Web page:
The Foreword explains that although each organization has its own distinctive culture and mission, there are lessons learned and successful strategies common to all. This handbook was intended to bring them together so that others could apply them.
The Survey Handbook
by Archester Houston
The Survey Handbook presents an overview of the activities and issues involved in developing and conducting a survey. It covers such topics as: preparing for a survey, constructing survey items, pilot testing, administration methods, analytic techniques, and sampling approaches. This handbook will not make the reader an expert in surveys. It. s primary purpose is to offer tips for writing or modifying survey items to collect useful information. It is strongly advised that professional assistance be obtained to conduct a survey, especially if a completely new survey is being developed.
The Process Improvement Notebook (PIN)
by Amy Culbertson, Archester Houston, Debbie Faast, Michael White, Monica Aguirre, and Carol Behr
In the past, teams have struggled with how best to document process improvement efforts. What should a team charter look like? How should data about customers be recorded? Data about products and services? Quality characteristics and their measures? How should the outcome of using specific tools such as the cause-and-effect diagram be documented? What about outcome and output measures? Process measures? Information about special and common causes? Development of an implementation plan? And what about assessing team dynamics?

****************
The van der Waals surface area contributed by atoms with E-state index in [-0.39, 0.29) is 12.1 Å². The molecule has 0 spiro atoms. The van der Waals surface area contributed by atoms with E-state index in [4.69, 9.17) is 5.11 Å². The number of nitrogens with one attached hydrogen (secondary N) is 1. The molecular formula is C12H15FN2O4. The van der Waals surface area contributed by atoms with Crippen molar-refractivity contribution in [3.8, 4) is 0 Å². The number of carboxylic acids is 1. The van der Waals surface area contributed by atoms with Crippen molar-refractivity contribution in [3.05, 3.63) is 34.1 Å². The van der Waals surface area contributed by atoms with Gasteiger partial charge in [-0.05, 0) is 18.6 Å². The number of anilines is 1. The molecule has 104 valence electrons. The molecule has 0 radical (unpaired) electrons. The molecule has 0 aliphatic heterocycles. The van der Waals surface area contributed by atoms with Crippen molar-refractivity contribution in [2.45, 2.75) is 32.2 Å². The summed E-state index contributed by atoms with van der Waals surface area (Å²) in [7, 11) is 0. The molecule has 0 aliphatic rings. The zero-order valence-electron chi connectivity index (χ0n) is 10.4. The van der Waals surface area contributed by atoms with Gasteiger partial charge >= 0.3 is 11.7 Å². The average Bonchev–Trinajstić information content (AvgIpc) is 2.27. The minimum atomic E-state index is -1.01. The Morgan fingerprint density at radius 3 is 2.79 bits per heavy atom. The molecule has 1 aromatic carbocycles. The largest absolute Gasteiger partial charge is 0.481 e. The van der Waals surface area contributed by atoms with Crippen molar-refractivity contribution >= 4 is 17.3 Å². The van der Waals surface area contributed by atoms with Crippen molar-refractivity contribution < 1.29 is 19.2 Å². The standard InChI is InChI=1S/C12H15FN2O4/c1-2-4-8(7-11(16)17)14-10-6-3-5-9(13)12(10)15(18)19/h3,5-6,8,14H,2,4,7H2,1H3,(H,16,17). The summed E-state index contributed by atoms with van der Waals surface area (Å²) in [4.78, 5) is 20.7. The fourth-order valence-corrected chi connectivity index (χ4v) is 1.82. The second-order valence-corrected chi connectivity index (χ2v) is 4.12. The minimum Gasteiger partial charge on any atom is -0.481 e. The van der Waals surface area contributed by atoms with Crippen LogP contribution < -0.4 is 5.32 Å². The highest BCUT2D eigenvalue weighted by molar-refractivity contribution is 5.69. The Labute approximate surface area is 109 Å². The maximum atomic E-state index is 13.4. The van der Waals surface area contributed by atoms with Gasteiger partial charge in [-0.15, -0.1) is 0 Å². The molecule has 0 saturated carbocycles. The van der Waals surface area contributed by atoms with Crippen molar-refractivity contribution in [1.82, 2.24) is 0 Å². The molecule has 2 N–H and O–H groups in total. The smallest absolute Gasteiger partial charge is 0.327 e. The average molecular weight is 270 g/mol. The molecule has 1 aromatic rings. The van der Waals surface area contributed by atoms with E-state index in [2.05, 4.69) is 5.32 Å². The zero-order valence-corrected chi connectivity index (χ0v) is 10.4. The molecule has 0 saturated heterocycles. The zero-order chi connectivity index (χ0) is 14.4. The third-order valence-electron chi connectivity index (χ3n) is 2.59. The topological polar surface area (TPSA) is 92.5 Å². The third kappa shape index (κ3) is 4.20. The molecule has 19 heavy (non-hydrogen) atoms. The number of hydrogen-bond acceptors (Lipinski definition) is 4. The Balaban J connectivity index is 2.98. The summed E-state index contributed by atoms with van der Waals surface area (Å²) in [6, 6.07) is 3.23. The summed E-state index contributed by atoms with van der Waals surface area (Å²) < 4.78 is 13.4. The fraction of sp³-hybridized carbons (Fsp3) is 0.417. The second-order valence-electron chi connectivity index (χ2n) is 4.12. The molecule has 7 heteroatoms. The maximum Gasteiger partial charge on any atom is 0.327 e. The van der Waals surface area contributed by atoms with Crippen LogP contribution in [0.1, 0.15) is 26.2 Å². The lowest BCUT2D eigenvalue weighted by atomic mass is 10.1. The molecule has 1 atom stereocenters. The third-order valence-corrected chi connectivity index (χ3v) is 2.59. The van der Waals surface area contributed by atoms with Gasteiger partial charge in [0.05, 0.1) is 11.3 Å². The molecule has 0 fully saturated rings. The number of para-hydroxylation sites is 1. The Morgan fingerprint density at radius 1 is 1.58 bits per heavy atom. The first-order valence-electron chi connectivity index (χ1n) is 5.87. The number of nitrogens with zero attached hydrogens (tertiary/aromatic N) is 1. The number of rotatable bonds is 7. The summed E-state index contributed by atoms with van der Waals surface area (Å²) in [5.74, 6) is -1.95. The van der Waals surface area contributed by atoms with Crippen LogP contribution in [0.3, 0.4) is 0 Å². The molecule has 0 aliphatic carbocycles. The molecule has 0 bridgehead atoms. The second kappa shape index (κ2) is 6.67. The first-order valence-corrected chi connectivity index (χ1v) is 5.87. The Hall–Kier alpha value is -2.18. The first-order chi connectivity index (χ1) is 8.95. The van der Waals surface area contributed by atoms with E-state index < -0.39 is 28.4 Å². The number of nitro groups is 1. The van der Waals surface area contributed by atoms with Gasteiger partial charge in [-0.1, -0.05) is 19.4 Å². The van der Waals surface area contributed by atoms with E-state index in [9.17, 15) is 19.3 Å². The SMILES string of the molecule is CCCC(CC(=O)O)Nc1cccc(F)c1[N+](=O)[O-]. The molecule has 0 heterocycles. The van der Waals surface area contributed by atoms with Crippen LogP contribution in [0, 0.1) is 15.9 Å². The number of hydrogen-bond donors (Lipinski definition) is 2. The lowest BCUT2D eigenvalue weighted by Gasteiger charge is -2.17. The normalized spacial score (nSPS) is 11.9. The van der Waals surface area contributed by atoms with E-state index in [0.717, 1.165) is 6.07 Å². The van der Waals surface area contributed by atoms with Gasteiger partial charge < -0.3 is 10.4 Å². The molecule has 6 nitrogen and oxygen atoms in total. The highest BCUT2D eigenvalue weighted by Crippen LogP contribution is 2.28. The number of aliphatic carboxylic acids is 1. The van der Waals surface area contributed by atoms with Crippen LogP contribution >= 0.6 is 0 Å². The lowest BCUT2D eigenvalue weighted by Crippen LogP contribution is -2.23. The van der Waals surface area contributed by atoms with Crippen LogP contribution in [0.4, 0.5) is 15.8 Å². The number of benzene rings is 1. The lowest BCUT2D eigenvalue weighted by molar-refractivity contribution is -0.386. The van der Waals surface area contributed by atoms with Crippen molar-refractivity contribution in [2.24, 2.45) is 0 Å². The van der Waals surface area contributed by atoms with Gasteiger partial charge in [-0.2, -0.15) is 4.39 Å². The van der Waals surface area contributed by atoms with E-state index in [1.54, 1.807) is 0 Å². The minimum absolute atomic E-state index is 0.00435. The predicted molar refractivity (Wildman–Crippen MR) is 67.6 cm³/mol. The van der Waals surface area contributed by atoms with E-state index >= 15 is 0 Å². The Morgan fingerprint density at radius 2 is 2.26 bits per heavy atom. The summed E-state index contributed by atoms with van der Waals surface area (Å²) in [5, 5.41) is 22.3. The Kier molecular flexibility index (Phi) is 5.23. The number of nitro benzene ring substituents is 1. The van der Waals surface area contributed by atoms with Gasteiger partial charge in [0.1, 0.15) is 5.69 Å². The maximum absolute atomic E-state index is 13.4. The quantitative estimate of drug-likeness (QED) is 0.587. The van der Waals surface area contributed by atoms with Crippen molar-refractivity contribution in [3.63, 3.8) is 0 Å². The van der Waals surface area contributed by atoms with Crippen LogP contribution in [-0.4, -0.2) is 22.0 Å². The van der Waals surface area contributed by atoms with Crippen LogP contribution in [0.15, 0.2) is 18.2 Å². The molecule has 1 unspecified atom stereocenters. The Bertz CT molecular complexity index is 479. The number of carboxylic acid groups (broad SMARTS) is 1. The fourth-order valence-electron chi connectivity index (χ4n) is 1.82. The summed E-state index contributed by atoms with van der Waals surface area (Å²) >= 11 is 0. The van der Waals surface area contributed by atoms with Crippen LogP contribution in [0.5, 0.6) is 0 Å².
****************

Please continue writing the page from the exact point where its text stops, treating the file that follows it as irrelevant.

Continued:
Answers to all these questions have come together in a single publication — The Process Improvement Notebook (or The PIN). The PIN is designed to tell the team’s process improvement story from initial actions to the improved state. It contains team activity forms and instructions on how to complete the forms. The PIN Forms Packet, available separately, contains full size, unbound copies of all forms so that they can be easily reproduced for team use.
Reviewing PIN forms when beginning a new step in the improvement process can help clarify what teams need to do to proceed. It also helps clarify what information teams should document and communicate to others. PIN forms can be used to storyboard a team’s activities, to communicate to others on the activities, and to document the team’s processes and results.
Authors, students and consultants are encouraged to contribute published or unpublished papers to this site. If you wish to contribute, please contact us! Please respect the copyrights of these papers. Some of the files are in Portable Document Format; you will have to have Adobe Acrobat Reader to read them. You can download the reader here.
A series of presentations by Dr. Otto Laskeon the relationship of human resources to strategy:
The Corporate Readiness and Development Effectiveness Measure (PowerPoint, 111K)
The CDREM Readiness Report (PowerPoint, 102K)
The Right Person at the Right Place: Insights into Human Capital from Developmental Theory (Nov. 2006) (PDF, 457K)